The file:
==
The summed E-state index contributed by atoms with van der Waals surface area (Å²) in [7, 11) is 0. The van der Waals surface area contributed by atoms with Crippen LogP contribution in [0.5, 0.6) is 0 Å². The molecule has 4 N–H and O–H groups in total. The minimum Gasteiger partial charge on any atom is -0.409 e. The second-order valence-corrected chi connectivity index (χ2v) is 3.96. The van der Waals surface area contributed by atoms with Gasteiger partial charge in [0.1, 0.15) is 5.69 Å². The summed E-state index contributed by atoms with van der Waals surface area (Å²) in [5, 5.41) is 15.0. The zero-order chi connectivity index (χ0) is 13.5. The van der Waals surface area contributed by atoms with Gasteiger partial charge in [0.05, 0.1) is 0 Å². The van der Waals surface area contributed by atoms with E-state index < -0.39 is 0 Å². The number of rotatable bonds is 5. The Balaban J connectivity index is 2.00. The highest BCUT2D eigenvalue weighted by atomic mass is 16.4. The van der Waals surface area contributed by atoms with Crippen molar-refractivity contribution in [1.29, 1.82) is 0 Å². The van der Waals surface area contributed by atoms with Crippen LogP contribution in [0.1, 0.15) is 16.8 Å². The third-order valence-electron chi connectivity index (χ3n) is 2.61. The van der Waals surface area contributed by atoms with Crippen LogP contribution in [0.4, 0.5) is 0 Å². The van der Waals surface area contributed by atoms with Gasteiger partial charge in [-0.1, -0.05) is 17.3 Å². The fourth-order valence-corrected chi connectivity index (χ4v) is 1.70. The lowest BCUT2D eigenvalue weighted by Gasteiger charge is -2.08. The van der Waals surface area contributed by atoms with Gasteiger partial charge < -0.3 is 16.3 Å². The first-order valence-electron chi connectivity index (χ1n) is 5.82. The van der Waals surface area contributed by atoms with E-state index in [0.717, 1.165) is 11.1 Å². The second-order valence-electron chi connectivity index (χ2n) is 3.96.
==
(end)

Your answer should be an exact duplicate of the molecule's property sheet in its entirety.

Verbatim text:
The summed E-state index contributed by atoms with van der Waals surface area (Å²) in [7, 11) is 0. The van der Waals surface area contributed by atoms with Crippen LogP contribution in [0.5, 0.6) is 0 Å². The molecule has 4 N–H and O–H groups in total. The minimum Gasteiger partial charge on any atom is -0.409 e. The second-order valence-corrected chi connectivity index (χ2v) is 3.96. The van der Waals surface area contributed by atoms with Gasteiger partial charge in [0.1, 0.15) is 5.69 Å². The summed E-state index contributed by atoms with van der Waals surface area (Å²) in [5, 5.41) is 15.0. The zero-order chi connectivity index (χ0) is 13.5. The van der Waals surface area contributed by atoms with Gasteiger partial charge in [0.05, 0.1) is 0 Å². The van der Waals surface area contributed by atoms with E-state index < -0.39 is 0 Å². The number of rotatable bonds is 5. The Balaban J connectivity index is 2.00. The highest BCUT2D eigenvalue weighted by atomic mass is 16.4. The van der Waals surface area contributed by atoms with Crippen molar-refractivity contribution in [1.29, 1.82) is 0 Å². The van der Waals surface area contributed by atoms with Crippen LogP contribution in [0.1, 0.15) is 16.8 Å². The third-order valence-electron chi connectivity index (χ3n) is 2.61. The van der Waals surface area contributed by atoms with Crippen LogP contribution in [0.4, 0.5) is 0 Å². The van der Waals surface area contributed by atoms with Gasteiger partial charge in [-0.1, -0.05) is 17.3 Å². The fourth-order valence-corrected chi connectivity index (χ4v) is 1.70. The lowest BCUT2D eigenvalue weighted by Gasteiger charge is -2.08. The van der Waals surface area contributed by atoms with Gasteiger partial charge < -0.3 is 16.3 Å². The first-order valence-electron chi connectivity index (χ1n) is 5.82. The van der Waals surface area contributed by atoms with E-state index in [0.717, 1.165) is 11.1 Å². The second-order valence-electron chi connectivity index (χ2n) is 3.96.